This one leaves many people uncertain and even provokes debate, as there have come to be competing standards: should it be, for instance, two weeks’ notice or two weeks notice?
There are some people who will insist that the latter is correct and the former not. Such people known not whereof they speak. While one may specify the apostrophe-less version for a house style, the genitive construction – i.e., with the apostrophe – for associating quantified nouns with what they describe is not simply well established in English but is in fact the original way to do it.
The style without an apostrophe is a more recent reconjecture. Its advent no doubt involves a failure to understand the nature of the construction due to the general limiting of our use of the genitive to possession – we tend to believe that X’s Y means that Y is possessed by X. But the genitive in English originally could specify other relations as well, such as simple association, which it does here.
A desire for brevity in newspaper usage may also have something to do with the dropping of the apostrophe, as this seems to be most particularly a newspaper usage: The Oxford Guide to Canadian English Usage mentions that newspaper style books support omitting the apostrophe in cases such as “teachers’ college” as well as in cases such as “five weeks’ work” but that more conservative authorities recommend retaining it.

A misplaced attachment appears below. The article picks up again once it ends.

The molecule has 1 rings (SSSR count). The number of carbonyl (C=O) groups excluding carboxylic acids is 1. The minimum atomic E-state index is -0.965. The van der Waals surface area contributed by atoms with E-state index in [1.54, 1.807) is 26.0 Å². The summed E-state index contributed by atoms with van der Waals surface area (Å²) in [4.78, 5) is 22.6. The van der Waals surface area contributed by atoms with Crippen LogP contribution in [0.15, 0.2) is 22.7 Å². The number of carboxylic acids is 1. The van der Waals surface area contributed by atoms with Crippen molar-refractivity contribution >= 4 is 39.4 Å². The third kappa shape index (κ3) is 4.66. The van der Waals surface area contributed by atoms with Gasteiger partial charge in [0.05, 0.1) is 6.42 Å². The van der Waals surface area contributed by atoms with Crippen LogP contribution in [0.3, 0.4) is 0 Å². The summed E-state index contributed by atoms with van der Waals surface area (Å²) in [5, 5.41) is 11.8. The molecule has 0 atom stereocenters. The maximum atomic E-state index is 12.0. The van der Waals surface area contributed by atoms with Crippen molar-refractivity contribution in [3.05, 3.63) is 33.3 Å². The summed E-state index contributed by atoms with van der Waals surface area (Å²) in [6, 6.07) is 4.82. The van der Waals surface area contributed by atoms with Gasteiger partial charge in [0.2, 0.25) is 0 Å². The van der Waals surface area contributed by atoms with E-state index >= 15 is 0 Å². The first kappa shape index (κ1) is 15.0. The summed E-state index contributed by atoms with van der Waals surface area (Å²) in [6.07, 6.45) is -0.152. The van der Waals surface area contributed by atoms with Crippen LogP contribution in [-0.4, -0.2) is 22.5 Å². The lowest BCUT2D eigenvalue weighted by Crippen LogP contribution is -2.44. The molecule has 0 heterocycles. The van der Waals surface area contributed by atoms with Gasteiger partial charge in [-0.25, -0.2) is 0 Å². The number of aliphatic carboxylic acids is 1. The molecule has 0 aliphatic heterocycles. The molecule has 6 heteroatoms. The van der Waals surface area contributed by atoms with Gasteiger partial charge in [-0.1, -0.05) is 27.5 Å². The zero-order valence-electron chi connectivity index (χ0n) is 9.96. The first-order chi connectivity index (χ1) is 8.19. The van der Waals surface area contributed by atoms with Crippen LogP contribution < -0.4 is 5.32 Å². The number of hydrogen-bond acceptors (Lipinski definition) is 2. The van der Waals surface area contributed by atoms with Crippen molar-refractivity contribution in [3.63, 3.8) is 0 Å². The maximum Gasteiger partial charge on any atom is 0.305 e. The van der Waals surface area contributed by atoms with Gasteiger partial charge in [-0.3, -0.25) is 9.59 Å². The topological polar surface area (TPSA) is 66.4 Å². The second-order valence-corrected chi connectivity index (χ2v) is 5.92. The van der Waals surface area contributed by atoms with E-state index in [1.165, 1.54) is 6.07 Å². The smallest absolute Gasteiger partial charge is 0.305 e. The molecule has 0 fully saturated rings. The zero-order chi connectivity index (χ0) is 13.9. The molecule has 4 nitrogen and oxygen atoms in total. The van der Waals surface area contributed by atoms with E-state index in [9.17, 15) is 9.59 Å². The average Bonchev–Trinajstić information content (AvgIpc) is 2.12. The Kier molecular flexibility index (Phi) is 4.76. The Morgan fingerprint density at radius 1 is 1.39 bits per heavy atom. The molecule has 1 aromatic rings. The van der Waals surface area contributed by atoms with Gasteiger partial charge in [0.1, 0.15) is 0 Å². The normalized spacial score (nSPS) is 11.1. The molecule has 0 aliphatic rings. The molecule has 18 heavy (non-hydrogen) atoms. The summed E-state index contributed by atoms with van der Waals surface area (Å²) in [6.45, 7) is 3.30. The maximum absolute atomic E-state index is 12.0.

Some people, in explaining why we use the apostrophe, will say that “two weeks’ notice” is short for “two weeks of notice”. This actually isn’t quite right. Just as “John’s cake” is the cake of John, “two weeks’ notice” could be rephrased as “notice of two weeks” – but, again, the “of” paraphrase is not really appropriate here, as this genitive is not a possessive construction but an associative one. (It just happens that “two weeks of notice” is another way of saying the same thing, but in “two weeks of notice” we are using “weeks” as a container measure like “cups” as in “three cups of flour”; in “two weeks’ notice” the two weeks are an entity associated with the notice.)
Since the apostrophe-less usage is entrenched, it may be used if a publication’s style guide accepts it. But the more pedantic sorts would not be likely to accept it at all; “two weeks notice” is constructed like “four doors sedan” or, for that matter, “a day work” (rather than “a day’s work”) or, thinking of the Beatles, “a hard day night”. If we wanted to make it an attributive noun phrase rather than a modifier in the genitive, it would be better formed as “a two-week notice”.